Prepayment

A commercial real estate loan may have restrictions on prepayment. The most basic prepayment penalty, calculated by multiplying the current outstanding balance by a specified prepayment penalty. For Example a 5,4,3,2,1 means that there is a 5% fee on the original balance the first year, 4% of the original balance the second year and so on

Prepayment terms are identified in the loan documents. Make sure you understand this ahead of time and evaluated before paying off a loan early.

Owner Occupied vs Investment Property

Owner occupied are when a business owner operates his/her own business out of a commercial property for which their business is the sole tenant or anchor tenant or when the business occupies at least 51% of the building space. When purchasing or refinancing an owner occupied facility, there are a few ways you can finance the facility. You can do a traditional real estate note or utilize an SBA backed real estate note.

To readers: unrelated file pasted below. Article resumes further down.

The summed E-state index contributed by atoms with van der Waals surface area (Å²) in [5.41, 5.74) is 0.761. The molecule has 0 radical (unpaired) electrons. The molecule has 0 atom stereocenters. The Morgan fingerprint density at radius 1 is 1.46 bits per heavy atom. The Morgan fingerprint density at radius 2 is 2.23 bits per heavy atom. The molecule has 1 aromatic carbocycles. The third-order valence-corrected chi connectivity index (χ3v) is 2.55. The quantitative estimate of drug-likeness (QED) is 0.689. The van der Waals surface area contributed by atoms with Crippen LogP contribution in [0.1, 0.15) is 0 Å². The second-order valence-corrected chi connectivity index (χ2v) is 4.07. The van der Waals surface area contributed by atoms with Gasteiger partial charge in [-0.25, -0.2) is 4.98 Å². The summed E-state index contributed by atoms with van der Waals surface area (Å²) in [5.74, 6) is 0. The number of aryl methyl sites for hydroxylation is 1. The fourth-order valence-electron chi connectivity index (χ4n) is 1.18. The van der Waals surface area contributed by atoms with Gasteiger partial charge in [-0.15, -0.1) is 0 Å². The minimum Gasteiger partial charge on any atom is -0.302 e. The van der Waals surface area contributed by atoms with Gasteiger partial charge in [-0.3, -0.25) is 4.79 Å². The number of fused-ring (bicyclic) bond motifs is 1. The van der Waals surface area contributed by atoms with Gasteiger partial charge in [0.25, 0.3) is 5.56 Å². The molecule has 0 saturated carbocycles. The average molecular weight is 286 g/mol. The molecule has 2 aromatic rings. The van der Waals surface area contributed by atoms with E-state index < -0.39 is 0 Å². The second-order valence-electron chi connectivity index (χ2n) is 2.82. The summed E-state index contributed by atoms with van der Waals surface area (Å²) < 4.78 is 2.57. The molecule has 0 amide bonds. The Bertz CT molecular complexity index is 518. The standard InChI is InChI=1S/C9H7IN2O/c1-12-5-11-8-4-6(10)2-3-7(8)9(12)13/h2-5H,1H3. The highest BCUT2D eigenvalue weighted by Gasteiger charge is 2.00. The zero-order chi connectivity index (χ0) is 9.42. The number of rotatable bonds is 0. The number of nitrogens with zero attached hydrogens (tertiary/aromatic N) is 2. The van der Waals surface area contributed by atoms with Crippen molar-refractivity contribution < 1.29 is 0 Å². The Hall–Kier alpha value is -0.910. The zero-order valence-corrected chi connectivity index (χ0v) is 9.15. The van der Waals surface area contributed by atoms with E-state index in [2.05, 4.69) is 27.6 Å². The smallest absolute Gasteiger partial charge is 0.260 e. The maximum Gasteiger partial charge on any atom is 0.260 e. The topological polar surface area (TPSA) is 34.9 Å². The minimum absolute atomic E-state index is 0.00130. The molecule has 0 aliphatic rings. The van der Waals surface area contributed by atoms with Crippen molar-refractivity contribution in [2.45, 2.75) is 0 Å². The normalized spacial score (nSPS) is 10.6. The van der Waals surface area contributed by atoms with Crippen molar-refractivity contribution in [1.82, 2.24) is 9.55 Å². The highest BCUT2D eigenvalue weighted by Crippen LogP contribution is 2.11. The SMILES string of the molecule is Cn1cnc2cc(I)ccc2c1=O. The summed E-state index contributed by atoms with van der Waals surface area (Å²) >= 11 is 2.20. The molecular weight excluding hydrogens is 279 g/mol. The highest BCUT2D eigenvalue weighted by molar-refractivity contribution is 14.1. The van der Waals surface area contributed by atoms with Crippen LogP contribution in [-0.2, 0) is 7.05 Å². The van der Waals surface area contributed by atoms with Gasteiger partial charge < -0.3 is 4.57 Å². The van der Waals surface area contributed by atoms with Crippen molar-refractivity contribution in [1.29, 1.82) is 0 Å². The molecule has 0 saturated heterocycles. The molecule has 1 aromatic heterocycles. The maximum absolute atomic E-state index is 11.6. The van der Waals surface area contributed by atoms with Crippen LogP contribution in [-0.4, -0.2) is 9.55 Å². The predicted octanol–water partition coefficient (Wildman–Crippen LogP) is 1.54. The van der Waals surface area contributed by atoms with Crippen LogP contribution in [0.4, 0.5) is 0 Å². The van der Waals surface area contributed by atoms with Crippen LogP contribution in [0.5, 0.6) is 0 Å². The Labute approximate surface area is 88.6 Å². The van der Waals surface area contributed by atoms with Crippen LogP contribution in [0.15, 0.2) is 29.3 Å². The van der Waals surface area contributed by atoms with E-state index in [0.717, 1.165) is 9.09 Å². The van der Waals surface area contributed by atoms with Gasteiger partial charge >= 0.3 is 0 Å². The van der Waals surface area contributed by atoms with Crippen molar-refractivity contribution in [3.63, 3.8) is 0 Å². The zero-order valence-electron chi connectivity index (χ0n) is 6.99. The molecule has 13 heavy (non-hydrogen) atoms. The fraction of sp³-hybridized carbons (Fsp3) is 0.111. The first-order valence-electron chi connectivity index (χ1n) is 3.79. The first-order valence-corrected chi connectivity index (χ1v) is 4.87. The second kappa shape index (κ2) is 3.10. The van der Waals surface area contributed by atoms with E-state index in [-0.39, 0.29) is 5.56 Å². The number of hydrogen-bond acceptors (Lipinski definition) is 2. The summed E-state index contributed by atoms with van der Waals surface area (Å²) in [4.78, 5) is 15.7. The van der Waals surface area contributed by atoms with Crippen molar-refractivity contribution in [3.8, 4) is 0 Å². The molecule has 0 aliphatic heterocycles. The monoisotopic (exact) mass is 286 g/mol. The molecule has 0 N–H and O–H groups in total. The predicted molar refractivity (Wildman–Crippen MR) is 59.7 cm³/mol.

Investment properties are when you have third-party tenants occupying the facility or where your operating entity uses less than 51% of the total square footage of the property.  Investment properties can also be apartment complexes or multi-unit facilities that are held in a corporate entity, most commonly a Limited Liability Company (LLC). When purchasing or refinancing investment deemed properties, a traditional real estate note is the only option for banks to conduct financing. SBA is unable to finance these types of properties.

What is a Cap Rate?

A Cap Rate in Commercial Real Estate is used for Investment properties to show the income that the property is expected to generate. The cap rate is used to estimate the investor’s potential return the investment.

The capitalization rate of an investment may be calculated by dividing the investment’s net operating income (NOI) by the current market value of the property, where NOI is the annual return on the property minus all operating costs. The formula for calculating the capitalization rate can be expressed in the following way:

Capitalization Rate = Net Operating Income / Current Market Value